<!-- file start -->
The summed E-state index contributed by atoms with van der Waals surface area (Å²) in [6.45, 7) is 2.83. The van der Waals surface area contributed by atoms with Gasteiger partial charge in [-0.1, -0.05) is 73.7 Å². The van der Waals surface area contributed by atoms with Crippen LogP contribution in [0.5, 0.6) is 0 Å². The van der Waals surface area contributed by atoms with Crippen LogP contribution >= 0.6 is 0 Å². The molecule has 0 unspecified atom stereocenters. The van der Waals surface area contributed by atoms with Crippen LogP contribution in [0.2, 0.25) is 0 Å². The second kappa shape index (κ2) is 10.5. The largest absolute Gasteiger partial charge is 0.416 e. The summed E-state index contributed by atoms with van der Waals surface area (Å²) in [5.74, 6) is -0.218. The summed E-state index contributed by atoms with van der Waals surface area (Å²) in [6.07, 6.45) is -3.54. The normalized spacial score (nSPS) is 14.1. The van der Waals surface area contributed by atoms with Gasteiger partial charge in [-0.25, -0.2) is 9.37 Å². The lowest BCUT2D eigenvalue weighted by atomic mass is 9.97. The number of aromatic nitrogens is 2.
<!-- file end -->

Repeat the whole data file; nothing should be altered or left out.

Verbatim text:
The summed E-state index contributed by atoms with van der Waals surface area (Å²) in [6.45, 7) is 2.83. The van der Waals surface area contributed by atoms with Gasteiger partial charge in [-0.1, -0.05) is 73.7 Å². The van der Waals surface area contributed by atoms with Crippen LogP contribution in [0.5, 0.6) is 0 Å². The van der Waals surface area contributed by atoms with Crippen LogP contribution >= 0.6 is 0 Å². The molecule has 0 unspecified atom stereocenters. The van der Waals surface area contributed by atoms with Crippen LogP contribution in [0.2, 0.25) is 0 Å². The second kappa shape index (κ2) is 10.5. The largest absolute Gasteiger partial charge is 0.416 e. The summed E-state index contributed by atoms with van der Waals surface area (Å²) in [5.74, 6) is -0.218. The summed E-state index contributed by atoms with van der Waals surface area (Å²) in [6.07, 6.45) is -3.54. The normalized spacial score (nSPS) is 14.1. The van der Waals surface area contributed by atoms with Gasteiger partial charge in [-0.25, -0.2) is 9.37 Å². The lowest BCUT2D eigenvalue weighted by atomic mass is 9.97. The number of aromatic nitrogens is 2.